The other available reconstruction, by Ding Chengyun, seems to interpret all the notes as pentatonic. My own experience suggests in the first instance the two flatted 3s are most likely intentional; as for the four questionable notes in the second instance (specifically, in Section 2, just after the song section, where 八上 gives 4 then 5#; and in the Section 5 song section, where 八上 gives 3b then 4), each non-pentatonic interpretation has its own charm and thus should be given serious consideration.
Image: Calligraphy marking use of these lyrics for a national anthem
Calligraphy by 丁仕美 Ding Shimei (2007 CE) copied from an image at http://www.skyren-art.com. The opening lines "卿雲爛兮，糾縵縵兮。日月光華，旦復旦兮。" are first written in "big seal script" top to bottom and right to left. They are then repeated in smaller calligraphy, followed by the calligrapher's name.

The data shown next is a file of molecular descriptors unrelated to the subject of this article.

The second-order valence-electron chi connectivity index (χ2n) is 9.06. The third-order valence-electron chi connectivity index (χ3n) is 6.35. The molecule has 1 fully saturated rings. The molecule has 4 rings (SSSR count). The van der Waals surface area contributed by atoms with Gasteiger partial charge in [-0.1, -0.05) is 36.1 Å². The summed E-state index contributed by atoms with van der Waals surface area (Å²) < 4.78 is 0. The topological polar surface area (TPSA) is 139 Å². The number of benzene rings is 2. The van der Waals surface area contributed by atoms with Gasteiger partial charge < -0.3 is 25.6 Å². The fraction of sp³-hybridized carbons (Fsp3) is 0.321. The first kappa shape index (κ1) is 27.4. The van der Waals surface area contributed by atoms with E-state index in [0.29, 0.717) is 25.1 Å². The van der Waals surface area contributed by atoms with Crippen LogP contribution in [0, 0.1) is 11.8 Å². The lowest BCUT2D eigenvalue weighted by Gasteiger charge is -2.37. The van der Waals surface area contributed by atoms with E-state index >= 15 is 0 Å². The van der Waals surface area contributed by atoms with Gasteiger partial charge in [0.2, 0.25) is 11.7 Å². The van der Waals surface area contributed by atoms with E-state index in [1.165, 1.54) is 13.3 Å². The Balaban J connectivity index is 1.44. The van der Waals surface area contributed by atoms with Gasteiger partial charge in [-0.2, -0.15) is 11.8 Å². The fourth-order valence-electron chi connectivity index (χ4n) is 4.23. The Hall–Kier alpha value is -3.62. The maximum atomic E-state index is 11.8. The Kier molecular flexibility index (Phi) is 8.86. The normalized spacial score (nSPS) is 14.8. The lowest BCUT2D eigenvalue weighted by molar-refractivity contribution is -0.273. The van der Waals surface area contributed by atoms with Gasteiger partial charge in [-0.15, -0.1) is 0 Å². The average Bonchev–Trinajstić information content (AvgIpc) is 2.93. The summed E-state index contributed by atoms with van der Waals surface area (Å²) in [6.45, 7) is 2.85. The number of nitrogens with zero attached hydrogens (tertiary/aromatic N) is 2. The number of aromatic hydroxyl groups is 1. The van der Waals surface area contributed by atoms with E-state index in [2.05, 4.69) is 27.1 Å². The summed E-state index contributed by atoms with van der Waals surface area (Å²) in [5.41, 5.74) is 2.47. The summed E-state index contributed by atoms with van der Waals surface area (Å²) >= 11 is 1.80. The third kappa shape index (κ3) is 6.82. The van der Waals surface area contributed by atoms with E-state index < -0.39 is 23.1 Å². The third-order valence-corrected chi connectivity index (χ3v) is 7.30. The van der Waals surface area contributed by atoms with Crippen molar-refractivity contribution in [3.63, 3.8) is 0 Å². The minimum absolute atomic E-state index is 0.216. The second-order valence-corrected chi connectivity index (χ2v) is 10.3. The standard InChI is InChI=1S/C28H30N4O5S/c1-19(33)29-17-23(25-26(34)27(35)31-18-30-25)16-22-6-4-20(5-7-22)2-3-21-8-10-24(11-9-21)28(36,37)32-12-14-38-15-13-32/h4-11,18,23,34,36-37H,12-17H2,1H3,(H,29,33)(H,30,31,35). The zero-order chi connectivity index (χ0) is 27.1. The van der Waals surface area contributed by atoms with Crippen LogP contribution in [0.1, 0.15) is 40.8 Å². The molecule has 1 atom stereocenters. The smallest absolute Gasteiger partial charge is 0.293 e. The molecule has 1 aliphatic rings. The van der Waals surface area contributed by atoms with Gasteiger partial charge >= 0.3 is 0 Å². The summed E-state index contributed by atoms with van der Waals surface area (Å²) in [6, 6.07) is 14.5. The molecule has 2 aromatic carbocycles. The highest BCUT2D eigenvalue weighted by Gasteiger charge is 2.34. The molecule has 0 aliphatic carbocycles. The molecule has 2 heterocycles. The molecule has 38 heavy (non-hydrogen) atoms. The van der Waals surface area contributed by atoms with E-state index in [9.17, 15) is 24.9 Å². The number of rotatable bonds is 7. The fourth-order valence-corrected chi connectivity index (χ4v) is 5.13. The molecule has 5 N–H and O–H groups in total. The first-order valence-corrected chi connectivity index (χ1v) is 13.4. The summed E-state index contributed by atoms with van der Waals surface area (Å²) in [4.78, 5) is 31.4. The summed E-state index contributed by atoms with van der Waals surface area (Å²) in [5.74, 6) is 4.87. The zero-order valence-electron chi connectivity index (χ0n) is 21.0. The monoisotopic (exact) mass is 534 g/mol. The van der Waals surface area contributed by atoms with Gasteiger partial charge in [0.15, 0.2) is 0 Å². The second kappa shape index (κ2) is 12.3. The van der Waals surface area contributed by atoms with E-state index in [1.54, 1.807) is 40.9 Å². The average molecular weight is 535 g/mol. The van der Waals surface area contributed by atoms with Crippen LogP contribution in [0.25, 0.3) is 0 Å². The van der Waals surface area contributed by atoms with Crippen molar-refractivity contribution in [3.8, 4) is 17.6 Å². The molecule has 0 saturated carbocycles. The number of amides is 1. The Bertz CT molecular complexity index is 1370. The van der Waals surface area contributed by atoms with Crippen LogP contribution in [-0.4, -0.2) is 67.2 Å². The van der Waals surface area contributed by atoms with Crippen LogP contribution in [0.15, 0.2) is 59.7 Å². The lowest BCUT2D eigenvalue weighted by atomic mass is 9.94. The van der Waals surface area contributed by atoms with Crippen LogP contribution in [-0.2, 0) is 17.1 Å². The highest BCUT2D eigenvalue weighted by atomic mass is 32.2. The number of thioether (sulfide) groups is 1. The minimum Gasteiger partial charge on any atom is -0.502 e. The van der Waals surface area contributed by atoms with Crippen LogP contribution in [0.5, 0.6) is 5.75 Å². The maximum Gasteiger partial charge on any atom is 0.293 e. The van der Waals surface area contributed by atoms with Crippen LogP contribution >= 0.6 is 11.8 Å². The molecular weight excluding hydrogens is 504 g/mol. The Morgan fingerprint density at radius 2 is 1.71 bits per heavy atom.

尚書大傳 Shang Shu Da Zhuan
7654.71 says this is a book surviving only in fragments, perhaps originally written in the Han by 伏勝 Fu Sheng (Wiki; www.chinaknowledge.de). To my knowledge it has not been translated elsewhere.
As for the Shang Shu itself, www.chinaknowledge.de says it may have been compiled in 宋 Song, a small state of the Warring States period in what is today southern Henan; Song traced its ancestral roots to the Shang dynasty.
The present lyrics are in 虞夏傳 the biography of Yu of Xia from Folio 1 (also ctext.org). Section 1 of Folio 1 cites its source as 伏生《書傳》有《虞夏傳》 Yu Xia biography in Fu Sheng's Shu Zhuan (i.e., Shang Shu Da Zhuan). Section 2 then begins,
The lyrics, in Section 16 of the ctext rendition, are interspersed with commentary. This section, now concerning Emperor Shun, begins (numbered and divided here for ease of reading),
These lyrics do not appear in the Shang Shu itself.
山西蒲坂 Puban in Shanxi